John Whitney, like Noll, works beyond the visual arts as a scientist, inventor, commercial animator and programmer and he’s considered one of the pioneers of digital animation. The opening sequence of Alfred Hitchcock’s Vertigo? That’s him.

Catalog (1961) was intended to showcase the variety of transitional processes possible in computer animation, behaving as both archive and performance. The nature of this piece, like other digital work from the 60s, embraces the unique aesthetic of digital in its own right, developing a sense of movement, information space and virtuality that extends our understanding of data relationships. Catalog is essentially visual math, with transformations made possible by the fluid, dynamic nature of binary code.

I can’t help but find aesthetic and investigatory parallels to Marcel Duchamp‘s Anemic Cinema (1926):

Best of all, Whitney’s animation computer was built int he 1950s, reclaimed from a WWII anti-aircraft gun detector. The 12-foot machine only produced black and white imaging and color was added using filmic processes later.


CsuriHummingbird (67)


Charles Csuri – Sinescape (67)

Charles Csuri was also influential in the investigation of computer-generated visual transformations. In this case, his plotter drawings reference the hand, while acknowledging the characteristics of digital repetition and malleability. Sinescape almost defies classification, behaving as both a Chinese ink painting and as an oddly mutated mathematical space, which prevents the viewer from nailing down an understandable horizon.

This ambiguous distinction of mark fascinates me and I found the Csuri Project (above) worth hours of investigation.

Hummingbird behaves as an unfinished mandala, transforming a familiar wire frame illustration into a tight, patterned expression of movement and unity. The hummingbird loses its individuality–even its identification, in multiplicity, becoming an entirely new unit of visual information. There’s an added bonus here that relates to my work, which is not evident in the image above. Csuri then screenprinted Hummingbird onto Plexiglas. From digital to printmaking… that’s my kinda guy.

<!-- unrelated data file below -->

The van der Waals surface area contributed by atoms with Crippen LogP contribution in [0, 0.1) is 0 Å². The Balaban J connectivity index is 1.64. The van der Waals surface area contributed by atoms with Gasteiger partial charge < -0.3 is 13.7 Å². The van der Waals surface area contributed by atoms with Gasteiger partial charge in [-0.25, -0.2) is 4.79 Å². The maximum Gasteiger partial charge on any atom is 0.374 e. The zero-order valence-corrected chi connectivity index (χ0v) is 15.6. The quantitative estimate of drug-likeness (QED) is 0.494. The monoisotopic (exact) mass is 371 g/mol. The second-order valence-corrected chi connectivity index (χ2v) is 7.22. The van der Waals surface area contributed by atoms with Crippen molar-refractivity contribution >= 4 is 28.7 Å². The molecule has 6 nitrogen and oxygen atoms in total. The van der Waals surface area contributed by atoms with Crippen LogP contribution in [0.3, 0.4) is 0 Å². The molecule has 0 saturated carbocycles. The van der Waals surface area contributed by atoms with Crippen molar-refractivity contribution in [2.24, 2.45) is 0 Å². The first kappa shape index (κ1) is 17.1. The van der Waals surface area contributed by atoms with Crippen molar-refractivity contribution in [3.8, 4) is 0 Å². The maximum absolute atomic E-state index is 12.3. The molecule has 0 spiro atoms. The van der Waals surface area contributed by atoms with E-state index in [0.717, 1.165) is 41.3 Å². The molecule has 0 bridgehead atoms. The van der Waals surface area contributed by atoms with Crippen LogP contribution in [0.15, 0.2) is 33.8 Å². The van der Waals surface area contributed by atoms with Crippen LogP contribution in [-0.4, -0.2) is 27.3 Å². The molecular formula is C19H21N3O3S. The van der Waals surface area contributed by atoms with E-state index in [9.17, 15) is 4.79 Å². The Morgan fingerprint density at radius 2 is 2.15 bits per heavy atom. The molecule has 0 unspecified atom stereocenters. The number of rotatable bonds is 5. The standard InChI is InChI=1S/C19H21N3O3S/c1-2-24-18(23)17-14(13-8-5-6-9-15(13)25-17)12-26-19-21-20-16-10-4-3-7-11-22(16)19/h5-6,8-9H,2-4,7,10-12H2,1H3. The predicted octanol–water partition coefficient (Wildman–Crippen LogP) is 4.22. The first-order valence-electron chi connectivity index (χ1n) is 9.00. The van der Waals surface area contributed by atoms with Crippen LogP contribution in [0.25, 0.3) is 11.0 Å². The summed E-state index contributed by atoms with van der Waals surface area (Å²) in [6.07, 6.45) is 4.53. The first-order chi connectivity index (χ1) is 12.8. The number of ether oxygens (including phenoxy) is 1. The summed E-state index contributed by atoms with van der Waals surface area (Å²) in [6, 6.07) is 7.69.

Vera Molnar – No title, 1968, plotter drawing.


Vera MolnarInterruptions, 1968/69, open series, plotter drawing, 28.5 x 28.5 cm.


Vera Molnar 9 Gelbe Quadrate – 9 Carrés Jaunes, Öl auf Leinwand, 41 x 41 cm , 1968.

Vera Molnar, like Csuri, also worked with plotter drawings in the 1960s, investigating the unlimited potential for building, mutating, changing and outputting patterns and shapes. She applies a painterly sense of consciousness to the seemingly sterile personality of electronic production, marrying divergent mediums through concept and formal approach.

She says of her work, “I develop a picture by means of a series of small probing steps, altering the dimensions, the proportions and number of elements, their density and their form, one by one in a systematic way in order to guess what kind of formal modification challenges the change in the perception of my picture: perception being the basis of aesthetic reaction.” (from

I’m attracted to her compositional and conceptual sensibilities–and the line present in her plotter drawings and Noll’s animations remind me of the lines I use in my artifact drawings. There is a relationship between the digital mark and the hand that I find present in her work (and the works of others shared here) that neither denies the inherent qualities of computerization, nor turns completely away from the traditional.

I’ll be sharing more contemporary digital and new media artists I’m researching soon!

Here are more plotter drawings from the 1960s, including some of Vera’s:
Additional Resources:

Richard Diebenkorn and Agnes Martin: Negative Space–Synthesis of Method and Regional Influence

Richard Diebenkorn, "Untitled" (1951). Oil on Canvas.

Richard Diebenkorn, “Untitled” (1951). Oil on Canvas.


Agnes Martin. “Untitled” (1954). Oil on board.

Comparative Analysis, September, 2013.

Richard Diebenkorn and Agnes Martin:

Negative Space—Synthesis of Method and Regional Influence